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For Oz: Kia EV5 development detailed

Kia EV5 program has seen no stone left unturned in order to succeed in Australia

4 Apr 2024

KIA Australia is gearing up to launch what could be its most important passenger car in recent memory, the EV5 electric SUV.


The all-new model is similar in size and will play in the same segment as the Sportage SUV, but with a fully electric powertrain and a very different approach to its production and engineering process compared with its sister model.


That is because the EV5 has been developed and will be built in China, instead of South Korea. And it will also make use of Chinese EV specialist brand BYD’s battery technology, too.


But just because the program is coming from a new source does not mean that Kia Australia has not had its hands all over the project.


In fact, according to Kia Australia chief ride and handling engineer, Graeme Gambold, the new product might actually be the best suited vehicle for our needs, because of the level of attention and importance it has for the brand more broadly.


“The commitment from Kia and this particular model is huge,” he said.


“As you know it is going to be manufactured in China, in southern China. But on top of that, there is a new R&D centre that Kia has built in Yantai in China, across from Seoul,” he said.


“And that is a whole proving ground that is basically a copy and paste of Namyang. It has all its own engineers, a proving ground all ticked off by Albert Biermann, and correlation between the two.


“So, the technical capacity of that research centre is the same as Namyang, except it is only for – at the moment – for us, it is only for EV5,” said Mr Gambold, who is leading the Australia-specific ride and handling tune for the electric SUV.


“We had a red-carpet experience when we went up there because we were the only client. Whereas in Namyang, there are so many global models being made, we squeeze into the workshop, work on ours, and it is ‘see you later’ sort of thing.


“But everything was there for us. They just opened doors to everything, helped us out, worked together, and we made the car as good as we thought we needed it to be, or as good as we could.


“Absolute total support – unique parts rushed into production – and we have never seen a commitment to the model program like that.


“That is probably where the world’s going in terms of everybody committing big programs to EVs, but it is our first experience to have such a level of attention to a project of ours,” he admitted.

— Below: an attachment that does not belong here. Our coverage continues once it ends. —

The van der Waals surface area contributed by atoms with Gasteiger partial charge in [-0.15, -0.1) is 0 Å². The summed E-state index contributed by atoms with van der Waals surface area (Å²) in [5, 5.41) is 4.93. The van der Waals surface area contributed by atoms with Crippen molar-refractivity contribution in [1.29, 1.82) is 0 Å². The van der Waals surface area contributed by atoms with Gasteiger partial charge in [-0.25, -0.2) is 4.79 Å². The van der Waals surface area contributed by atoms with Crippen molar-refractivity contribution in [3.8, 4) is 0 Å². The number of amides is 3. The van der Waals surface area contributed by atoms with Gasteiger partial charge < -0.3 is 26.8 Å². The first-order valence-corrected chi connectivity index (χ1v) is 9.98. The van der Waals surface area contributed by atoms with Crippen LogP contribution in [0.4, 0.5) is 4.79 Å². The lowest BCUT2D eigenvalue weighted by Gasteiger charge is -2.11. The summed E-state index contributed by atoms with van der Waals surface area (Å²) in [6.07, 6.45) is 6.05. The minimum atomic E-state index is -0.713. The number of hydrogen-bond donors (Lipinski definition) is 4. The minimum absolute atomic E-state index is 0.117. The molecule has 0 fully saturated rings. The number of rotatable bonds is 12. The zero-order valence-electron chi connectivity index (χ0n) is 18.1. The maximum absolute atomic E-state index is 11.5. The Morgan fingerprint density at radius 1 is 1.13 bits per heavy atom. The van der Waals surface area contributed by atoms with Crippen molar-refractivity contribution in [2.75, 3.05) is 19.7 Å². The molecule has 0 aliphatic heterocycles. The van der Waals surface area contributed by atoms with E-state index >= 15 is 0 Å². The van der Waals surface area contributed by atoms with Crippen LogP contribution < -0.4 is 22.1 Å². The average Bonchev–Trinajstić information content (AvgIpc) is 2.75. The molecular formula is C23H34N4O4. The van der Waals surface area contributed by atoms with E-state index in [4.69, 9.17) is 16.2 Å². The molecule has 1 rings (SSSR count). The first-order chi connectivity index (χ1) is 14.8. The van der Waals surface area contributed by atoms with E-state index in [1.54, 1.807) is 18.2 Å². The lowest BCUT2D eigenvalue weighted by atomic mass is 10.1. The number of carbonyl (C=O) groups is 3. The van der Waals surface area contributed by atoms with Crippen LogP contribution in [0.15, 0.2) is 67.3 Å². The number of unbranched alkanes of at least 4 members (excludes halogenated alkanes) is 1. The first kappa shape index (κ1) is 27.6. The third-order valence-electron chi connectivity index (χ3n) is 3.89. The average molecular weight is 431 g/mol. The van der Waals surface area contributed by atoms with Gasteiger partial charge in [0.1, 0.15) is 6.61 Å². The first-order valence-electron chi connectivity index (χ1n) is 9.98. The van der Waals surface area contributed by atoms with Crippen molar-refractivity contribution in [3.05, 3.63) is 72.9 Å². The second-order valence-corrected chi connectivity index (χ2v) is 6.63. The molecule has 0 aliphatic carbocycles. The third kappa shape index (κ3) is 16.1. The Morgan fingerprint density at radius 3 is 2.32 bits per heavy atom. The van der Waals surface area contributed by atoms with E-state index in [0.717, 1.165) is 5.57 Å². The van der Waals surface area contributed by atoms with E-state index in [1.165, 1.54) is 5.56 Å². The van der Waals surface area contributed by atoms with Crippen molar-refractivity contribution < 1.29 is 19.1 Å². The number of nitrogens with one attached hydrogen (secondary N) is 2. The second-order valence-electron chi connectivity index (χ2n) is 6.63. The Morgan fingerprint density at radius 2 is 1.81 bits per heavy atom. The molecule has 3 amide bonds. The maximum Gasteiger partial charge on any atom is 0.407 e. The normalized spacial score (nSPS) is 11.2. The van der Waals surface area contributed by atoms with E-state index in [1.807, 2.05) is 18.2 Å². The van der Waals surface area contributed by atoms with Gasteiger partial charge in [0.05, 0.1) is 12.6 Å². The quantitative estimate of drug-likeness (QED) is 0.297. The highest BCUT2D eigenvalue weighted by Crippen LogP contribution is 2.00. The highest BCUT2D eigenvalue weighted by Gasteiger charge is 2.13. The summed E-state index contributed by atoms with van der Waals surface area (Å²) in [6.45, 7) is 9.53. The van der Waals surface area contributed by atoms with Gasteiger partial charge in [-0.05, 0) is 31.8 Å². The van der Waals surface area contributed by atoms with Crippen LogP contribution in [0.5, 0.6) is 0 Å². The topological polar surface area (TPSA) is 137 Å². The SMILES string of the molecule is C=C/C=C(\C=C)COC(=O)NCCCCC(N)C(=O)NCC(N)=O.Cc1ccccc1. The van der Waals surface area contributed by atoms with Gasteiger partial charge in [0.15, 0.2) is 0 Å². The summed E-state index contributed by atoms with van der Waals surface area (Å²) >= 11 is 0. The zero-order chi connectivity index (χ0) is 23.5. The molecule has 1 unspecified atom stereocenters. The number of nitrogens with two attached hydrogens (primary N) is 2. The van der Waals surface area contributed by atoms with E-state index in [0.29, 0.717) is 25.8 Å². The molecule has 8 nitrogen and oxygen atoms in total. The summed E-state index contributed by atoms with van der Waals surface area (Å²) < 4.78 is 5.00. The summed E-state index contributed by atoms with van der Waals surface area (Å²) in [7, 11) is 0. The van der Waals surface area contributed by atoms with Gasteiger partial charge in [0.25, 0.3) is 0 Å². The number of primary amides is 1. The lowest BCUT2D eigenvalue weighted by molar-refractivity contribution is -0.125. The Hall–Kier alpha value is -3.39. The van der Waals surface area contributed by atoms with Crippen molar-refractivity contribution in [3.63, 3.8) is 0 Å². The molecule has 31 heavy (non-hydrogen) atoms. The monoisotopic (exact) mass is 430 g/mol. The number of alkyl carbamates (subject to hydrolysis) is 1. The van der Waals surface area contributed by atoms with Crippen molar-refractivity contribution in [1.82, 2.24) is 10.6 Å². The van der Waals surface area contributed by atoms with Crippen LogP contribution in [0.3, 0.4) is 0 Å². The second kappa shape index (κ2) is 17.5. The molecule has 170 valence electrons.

“And then after we did all our ride and handling both up there and back here, engineers still kept coming out from China and only just finished, checking things like calibrating the ADAS stuff to our roads, road signs and our conditions.”


The brand has also done extensive testing on the car with local charging infrastructure across the ACT and in New South Wales, not to mention tailoring any software solutions for the Kia Connect data system.


“The commitment from the Chinese has been huge,” he said.


“I thought they might be a little bit short... (on) some of the technology, but the vehicle dynamics knowledge and expertise is cutting edge.


“There is no associated quality downturn. In actual fact, I think that this car is better for the fact that it is made out of China and it has got all this extra attention (as opposed to a Korean-made_ normal product.”


Mr Gambold pointed out that, having worked with different types of battery chemistry in other EV programs – EV6 and EV9, for instance, which run lithium-ion NMC batteries, which are lighter but potentially less durable long term – he found the difference with the new EV5 noticeable.


That is because the EV5 uses BYD Blade batteries, using LFP (lithium iron-phosphate) chemistry, which is more affordable and potentially more durable when it comes to repeatedly charging to full capacity.


“There are pros and cons. It lowers the cost, increases the weight, but it improves the charging situation – full charge it all the time, and it is a little bit safer.


“It is not an inferior technology at all, even though it is about keeping the cost down, it is seen as, possibly, that. But it is not at all.”


The EV5 range is set to kick of below $60,000, according to Kia Australia, which would mean it would “undercut the Model Y” from Tesla – a stated aim from the brand’s product planning team.


The EV5 will be offered in three trim grades – Air, Earth and GT-Line – with front- and all-wheel drive options available, and two battery size options on offer.


Full detailed specification and pricing are due before the vehicle’s launch in June 2024.

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